Digging Meg Watters '90

Alumna changes face of archeology

 By Christine Palm

How does a classics major end up designing high-tech instruments for archaeological digs? Why would an expert violinist choose to make her mark in the field of ground-penetrating radar? And by what means does one go from “tray-sledding” outside a dorm to unearthing an elite ancient Roman villa along the Tiber?

If one is Margaret “Meg” Watters, ’90, such a journey begins with a liberal arts education at Trinity College and takes you, among other places, down the 4,500-year-old shaft of a queen’s chamber of the Great Pyramids at Giza; to an Etruscan settlement in Spannoccia, Italy; back to the 17th century and the First Settlers’ Cemetery in Newbury, Massachusetts; to an Inca settlement in Peru; and even to Bellfield, the Hyde Park, New York, home of Franklin D. Roosevelt. It also takes you—remarkably enough—to the top of your field.

Since graduating from Trinity with a self-designed major called “studies in the ancient world,” Meg Watters has become renowned in the field of non-invasive archaeological mapping. Watters, a Ph.D. candidate at England’s University of Birmingham who holds an M.A. in archaeology from Boston University, designs and uses high-tech instruments that aid archaeologists without destroying the earth’s surface. Professionals ranging from museum curators to corporate executives to producers of National Geographic specials rely on her extensive knowledge of non-invasive mapping.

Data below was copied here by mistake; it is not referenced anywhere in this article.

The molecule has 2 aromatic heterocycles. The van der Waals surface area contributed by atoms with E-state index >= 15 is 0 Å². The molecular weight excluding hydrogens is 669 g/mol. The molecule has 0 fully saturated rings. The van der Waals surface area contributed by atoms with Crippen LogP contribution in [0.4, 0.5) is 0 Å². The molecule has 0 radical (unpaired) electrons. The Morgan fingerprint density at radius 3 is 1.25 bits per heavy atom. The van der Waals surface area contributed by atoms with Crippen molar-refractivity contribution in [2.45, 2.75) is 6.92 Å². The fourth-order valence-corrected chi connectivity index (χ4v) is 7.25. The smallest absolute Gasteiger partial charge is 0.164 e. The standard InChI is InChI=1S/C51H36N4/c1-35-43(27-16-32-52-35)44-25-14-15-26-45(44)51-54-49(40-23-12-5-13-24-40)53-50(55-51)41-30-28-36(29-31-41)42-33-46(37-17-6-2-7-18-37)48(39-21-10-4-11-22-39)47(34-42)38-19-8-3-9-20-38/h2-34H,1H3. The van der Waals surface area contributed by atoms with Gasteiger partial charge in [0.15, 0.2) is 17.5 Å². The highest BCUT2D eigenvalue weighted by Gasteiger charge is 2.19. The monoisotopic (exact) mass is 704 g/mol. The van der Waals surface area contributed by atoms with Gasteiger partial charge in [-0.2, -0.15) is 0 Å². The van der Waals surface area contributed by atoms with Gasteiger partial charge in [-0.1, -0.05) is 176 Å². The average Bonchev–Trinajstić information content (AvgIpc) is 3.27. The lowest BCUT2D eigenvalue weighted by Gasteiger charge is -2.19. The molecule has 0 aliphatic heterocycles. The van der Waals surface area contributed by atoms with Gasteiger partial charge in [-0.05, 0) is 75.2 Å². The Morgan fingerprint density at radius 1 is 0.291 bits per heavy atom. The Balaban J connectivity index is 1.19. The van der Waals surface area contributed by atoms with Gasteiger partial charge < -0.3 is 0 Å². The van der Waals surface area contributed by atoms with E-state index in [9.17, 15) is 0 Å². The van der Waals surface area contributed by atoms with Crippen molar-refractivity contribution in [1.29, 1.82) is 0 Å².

“Archaeology is inherently destructive,” Watters explains. “Once we excavate a site, it is destroyed. This destructive act is justified only if the site is excavated correctly, with artifacts and soils being processed, preserved, and written about in a timely manner. However, this is rarely the case, and too often a site is destroyed when these other, non-invasive, methods of exploring are available.”

Enter Watters’ nontraditional, and increasingly valuable, techniques of “reading” a site before any digging takes place. “I specialize in geophysical applications in archaeology, which means that I’ve got a bunch of equipment that I drag over the ground, poke into the ground, and hammer on the ground. These tools map the contrasting properties of the earth’s subsurface. Meaning that if something is buried in the soil that has different properties (electrical, chemical, magnetic, etc.) it can be mapped through one of the various techniques we employ to ‘read’ and draw a picture of what’s down there.”

Sounds simple enough. Except that Watters, who is apt to get good hunches about stuff buried many meters below the earth’s surface, discovered that a lot of the gizmos she needed didn’t exist. So, she invented them and convinced other people to manufacture them. She is fluent in a scientific language that involves machines called FM36 Fluxgate Gradiometers and G858 Cesium Vapor Magnetometers. And yet she has a classics major’s perspective on not just how these things are made and used, but why.

“We in the United States live in a very high-tech, fast-paced, competitive, and goal-oriented society,” she says. “We tend to forget where we have come from, who our ancestors are; how, in fact, we have come to such an advanced state. Knowledge of our past—our cultural heritage—is key in knowing who we are. It’s important to study the past through nonprejudiced means (or as close as we can get)—and archaeology is the closest I have come. In the end, I’m interested in knowledge, preservation, and education. I believe all the work we do should be available to the public, and that we should create nonacademic resources so that people don’t need to know the lingo in order to understand what we’re saying.”